Aim of the publication
This report presents key findings of a participatory action research evaluation of the AFL Remote Regional Development Program in Wadeye, conducted in February 2012. It examines the effectiveness of the program and makes an assessment of its potential to be considered a best practice model. The evaluation was complimented by the production of a culturally appropriate DVD. The ‘elite’ football team called ‘Wadeye Magic’, comprises the best of the Wadeye senior players who compete in the Northern Territory Football League (NTFL) competition.
The findings of the research were presented to the Wadeye Football Club Committee, community members and other interested service providers/key stakeholders ie local service providers, employment organisations, Health Clinics, the Police and schools in other communities. Other Indigenous communities, organisations and government departments would benefit from the best practices principles outlined in this report.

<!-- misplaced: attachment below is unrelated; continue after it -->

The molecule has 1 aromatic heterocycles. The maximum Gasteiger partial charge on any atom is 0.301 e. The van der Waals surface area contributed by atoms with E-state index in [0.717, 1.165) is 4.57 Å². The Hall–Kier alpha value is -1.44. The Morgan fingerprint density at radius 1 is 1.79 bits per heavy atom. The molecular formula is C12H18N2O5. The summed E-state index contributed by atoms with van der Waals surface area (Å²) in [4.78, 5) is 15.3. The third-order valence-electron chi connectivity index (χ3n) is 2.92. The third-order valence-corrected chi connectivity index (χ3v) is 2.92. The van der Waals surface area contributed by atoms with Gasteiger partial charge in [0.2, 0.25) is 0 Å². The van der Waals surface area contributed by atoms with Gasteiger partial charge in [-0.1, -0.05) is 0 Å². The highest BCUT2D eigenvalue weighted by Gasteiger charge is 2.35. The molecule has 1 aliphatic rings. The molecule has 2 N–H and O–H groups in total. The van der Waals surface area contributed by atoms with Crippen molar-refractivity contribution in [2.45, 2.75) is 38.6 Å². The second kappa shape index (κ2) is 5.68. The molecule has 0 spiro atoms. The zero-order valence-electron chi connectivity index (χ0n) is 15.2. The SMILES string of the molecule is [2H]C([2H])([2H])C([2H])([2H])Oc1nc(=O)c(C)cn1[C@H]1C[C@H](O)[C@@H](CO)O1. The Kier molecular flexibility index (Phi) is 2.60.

Content of the publication
A success of this program has been the formation of the AFL Program five years ago in response to an escalation in anti-social behaviour and gang violence. Participation rules include; being in school, employment or training and staying out of trouble and having an annual health check. The Club is also in regular contact with the ex-Aboriginal Community Police Liaison Officer who keeps the committee informed of any players who are getting into trouble.
The Wadeye Magic DVD provides a visual account of the love of Australian Rules Football which has existed for decades. Now differences will need to be put aside as the men from 20 different clans and family groups, which constitute the Thamarrurr Region, choose to form the united Wadeye Magic team.